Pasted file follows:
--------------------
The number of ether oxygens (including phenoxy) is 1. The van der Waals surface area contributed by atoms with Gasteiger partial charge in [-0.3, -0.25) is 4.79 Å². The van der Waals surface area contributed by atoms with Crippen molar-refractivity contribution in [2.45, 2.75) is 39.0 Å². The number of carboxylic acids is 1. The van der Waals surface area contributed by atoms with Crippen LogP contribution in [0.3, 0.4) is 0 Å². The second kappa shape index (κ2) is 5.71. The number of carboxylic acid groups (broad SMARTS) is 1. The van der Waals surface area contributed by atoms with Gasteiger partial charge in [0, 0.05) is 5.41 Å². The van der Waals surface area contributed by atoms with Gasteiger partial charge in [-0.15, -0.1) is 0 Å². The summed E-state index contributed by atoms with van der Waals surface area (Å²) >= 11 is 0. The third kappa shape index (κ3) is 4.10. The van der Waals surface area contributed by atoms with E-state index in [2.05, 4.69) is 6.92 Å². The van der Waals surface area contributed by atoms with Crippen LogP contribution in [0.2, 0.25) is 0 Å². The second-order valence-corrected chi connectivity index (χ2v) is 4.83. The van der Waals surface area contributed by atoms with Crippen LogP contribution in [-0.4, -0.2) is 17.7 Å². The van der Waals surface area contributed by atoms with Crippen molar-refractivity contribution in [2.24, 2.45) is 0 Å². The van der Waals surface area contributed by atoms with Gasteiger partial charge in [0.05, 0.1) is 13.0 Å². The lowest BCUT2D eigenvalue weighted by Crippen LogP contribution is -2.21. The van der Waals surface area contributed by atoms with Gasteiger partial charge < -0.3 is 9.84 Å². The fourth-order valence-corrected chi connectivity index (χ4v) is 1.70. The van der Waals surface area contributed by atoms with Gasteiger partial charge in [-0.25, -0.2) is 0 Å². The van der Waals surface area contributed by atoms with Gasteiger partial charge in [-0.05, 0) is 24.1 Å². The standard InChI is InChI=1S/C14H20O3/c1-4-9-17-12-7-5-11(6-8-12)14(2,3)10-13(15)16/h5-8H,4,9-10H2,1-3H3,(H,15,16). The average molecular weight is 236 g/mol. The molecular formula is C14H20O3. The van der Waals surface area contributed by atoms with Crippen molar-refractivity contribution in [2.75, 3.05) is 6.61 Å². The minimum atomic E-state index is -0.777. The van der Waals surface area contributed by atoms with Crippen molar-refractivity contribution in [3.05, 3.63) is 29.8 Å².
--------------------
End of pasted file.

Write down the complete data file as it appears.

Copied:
The number of ether oxygens (including phenoxy) is 1. The van der Waals surface area contributed by atoms with Gasteiger partial charge in [-0.3, -0.25) is 4.79 Å². The van der Waals surface area contributed by atoms with Crippen molar-refractivity contribution in [2.45, 2.75) is 39.0 Å². The number of carboxylic acids is 1. The van der Waals surface area contributed by atoms with Crippen LogP contribution in [0.3, 0.4) is 0 Å². The second kappa shape index (κ2) is 5.71. The number of carboxylic acid groups (broad SMARTS) is 1. The van der Waals surface area contributed by atoms with Gasteiger partial charge in [0, 0.05) is 5.41 Å². The van der Waals surface area contributed by atoms with Gasteiger partial charge in [-0.15, -0.1) is 0 Å². The summed E-state index contributed by atoms with van der Waals surface area (Å²) >= 11 is 0. The third kappa shape index (κ3) is 4.10. The van der Waals surface area contributed by atoms with E-state index in [2.05, 4.69) is 6.92 Å². The van der Waals surface area contributed by atoms with Crippen LogP contribution in [0.2, 0.25) is 0 Å². The second-order valence-corrected chi connectivity index (χ2v) is 4.83. The van der Waals surface area contributed by atoms with Crippen LogP contribution in [-0.4, -0.2) is 17.7 Å². The van der Waals surface area contributed by atoms with Crippen molar-refractivity contribution in [2.24, 2.45) is 0 Å². The van der Waals surface area contributed by atoms with Gasteiger partial charge in [0.05, 0.1) is 13.0 Å². The lowest BCUT2D eigenvalue weighted by Crippen LogP contribution is -2.21. The van der Waals surface area contributed by atoms with Gasteiger partial charge < -0.3 is 9.84 Å². The fourth-order valence-corrected chi connectivity index (χ4v) is 1.70. The van der Waals surface area contributed by atoms with Gasteiger partial charge in [-0.25, -0.2) is 0 Å². The van der Waals surface area contributed by atoms with Gasteiger partial charge in [-0.05, 0) is 24.1 Å². The standard InChI is InChI=1S/C14H20O3/c1-4-9-17-12-7-5-11(6-8-12)14(2,3)10-13(15)16/h5-8H,4,9-10H2,1-3H3,(H,15,16). The average molecular weight is 236 g/mol. The molecular formula is C14H20O3. The van der Waals surface area contributed by atoms with Crippen molar-refractivity contribution in [2.75, 3.05) is 6.61 Å². The minimum atomic E-state index is -0.777. The van der Waals surface area contributed by atoms with Crippen molar-refractivity contribution in [3.05, 3.63) is 29.8 Å².